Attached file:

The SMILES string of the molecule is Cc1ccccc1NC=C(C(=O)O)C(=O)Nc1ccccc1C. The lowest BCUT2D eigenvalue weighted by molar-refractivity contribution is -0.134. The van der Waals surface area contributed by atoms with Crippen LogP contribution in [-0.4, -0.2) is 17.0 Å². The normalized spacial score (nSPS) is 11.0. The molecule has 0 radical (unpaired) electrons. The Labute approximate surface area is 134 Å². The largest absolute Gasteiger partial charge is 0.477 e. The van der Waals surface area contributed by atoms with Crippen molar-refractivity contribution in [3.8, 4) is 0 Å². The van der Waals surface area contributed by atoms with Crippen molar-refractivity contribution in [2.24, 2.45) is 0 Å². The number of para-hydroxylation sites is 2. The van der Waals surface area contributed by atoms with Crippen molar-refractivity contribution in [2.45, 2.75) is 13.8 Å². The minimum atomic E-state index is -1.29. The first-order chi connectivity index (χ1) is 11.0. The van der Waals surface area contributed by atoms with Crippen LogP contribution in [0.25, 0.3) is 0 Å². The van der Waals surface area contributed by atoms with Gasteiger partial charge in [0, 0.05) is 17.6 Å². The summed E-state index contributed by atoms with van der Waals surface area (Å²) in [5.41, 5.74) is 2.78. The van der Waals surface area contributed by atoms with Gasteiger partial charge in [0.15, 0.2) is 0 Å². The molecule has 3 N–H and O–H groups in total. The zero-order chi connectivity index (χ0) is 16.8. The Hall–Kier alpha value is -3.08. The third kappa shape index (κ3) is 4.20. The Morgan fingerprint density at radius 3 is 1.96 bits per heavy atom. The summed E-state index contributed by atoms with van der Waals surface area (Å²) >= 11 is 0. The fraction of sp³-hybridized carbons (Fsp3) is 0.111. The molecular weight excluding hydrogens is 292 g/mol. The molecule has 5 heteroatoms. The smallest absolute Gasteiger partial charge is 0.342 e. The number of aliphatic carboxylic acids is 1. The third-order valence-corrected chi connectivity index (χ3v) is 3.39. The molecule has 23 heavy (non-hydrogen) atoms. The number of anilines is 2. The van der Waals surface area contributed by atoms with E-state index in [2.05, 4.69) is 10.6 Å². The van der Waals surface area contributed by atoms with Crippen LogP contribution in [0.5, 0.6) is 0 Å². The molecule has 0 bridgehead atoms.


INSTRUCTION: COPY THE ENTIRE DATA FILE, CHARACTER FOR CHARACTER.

The SMILES string of the molecule is Cc1ccccc1NC=C(C(=O)O)C(=O)Nc1ccccc1C. The lowest BCUT2D eigenvalue weighted by molar-refractivity contribution is -0.134. The van der Waals surface area contributed by atoms with Crippen LogP contribution in [-0.4, -0.2) is 17.0 Å². The normalized spacial score (nSPS) is 11.0. The molecule has 0 radical (unpaired) electrons. The Labute approximate surface area is 134 Å². The largest absolute Gasteiger partial charge is 0.477 e. The van der Waals surface area contributed by atoms with Crippen molar-refractivity contribution in [3.8, 4) is 0 Å². The van der Waals surface area contributed by atoms with Crippen molar-refractivity contribution in [2.24, 2.45) is 0 Å². The number of para-hydroxylation sites is 2. The van der Waals surface area contributed by atoms with Crippen molar-refractivity contribution in [2.45, 2.75) is 13.8 Å². The minimum atomic E-state index is -1.29. The first-order chi connectivity index (χ1) is 11.0. The van der Waals surface area contributed by atoms with Crippen LogP contribution in [0.25, 0.3) is 0 Å². The van der Waals surface area contributed by atoms with Gasteiger partial charge in [0, 0.05) is 17.6 Å². The summed E-state index contributed by atoms with van der Waals surface area (Å²) in [5.41, 5.74) is 2.78. The van der Waals surface area contributed by atoms with Gasteiger partial charge in [0.15, 0.2) is 0 Å². The molecule has 3 N–H and O–H groups in total. The zero-order chi connectivity index (χ0) is 16.8. The Hall–Kier alpha value is -3.08. The third kappa shape index (κ3) is 4.20. The Morgan fingerprint density at radius 3 is 1.96 bits per heavy atom. The summed E-state index contributed by atoms with van der Waals surface area (Å²) >= 11 is 0. The fraction of sp³-hybridized carbons (Fsp3) is 0.111. The molecular weight excluding hydrogens is 292 g/mol. The molecule has 5 heteroatoms. The smallest absolute Gasteiger partial charge is 0.342 e. The number of aliphatic carboxylic acids is 1. The third-order valence-corrected chi connectivity index (χ3v) is 3.39. The molecule has 23 heavy (non-hydrogen) atoms. The number of anilines is 2. The van der Waals surface area contributed by atoms with E-state index in [2.05, 4.69) is 10.6 Å². The van der Waals surface area contributed by atoms with Crippen LogP contribution in [0.5, 0.6) is 0 Å². The molecule has 0 bridgehead atoms.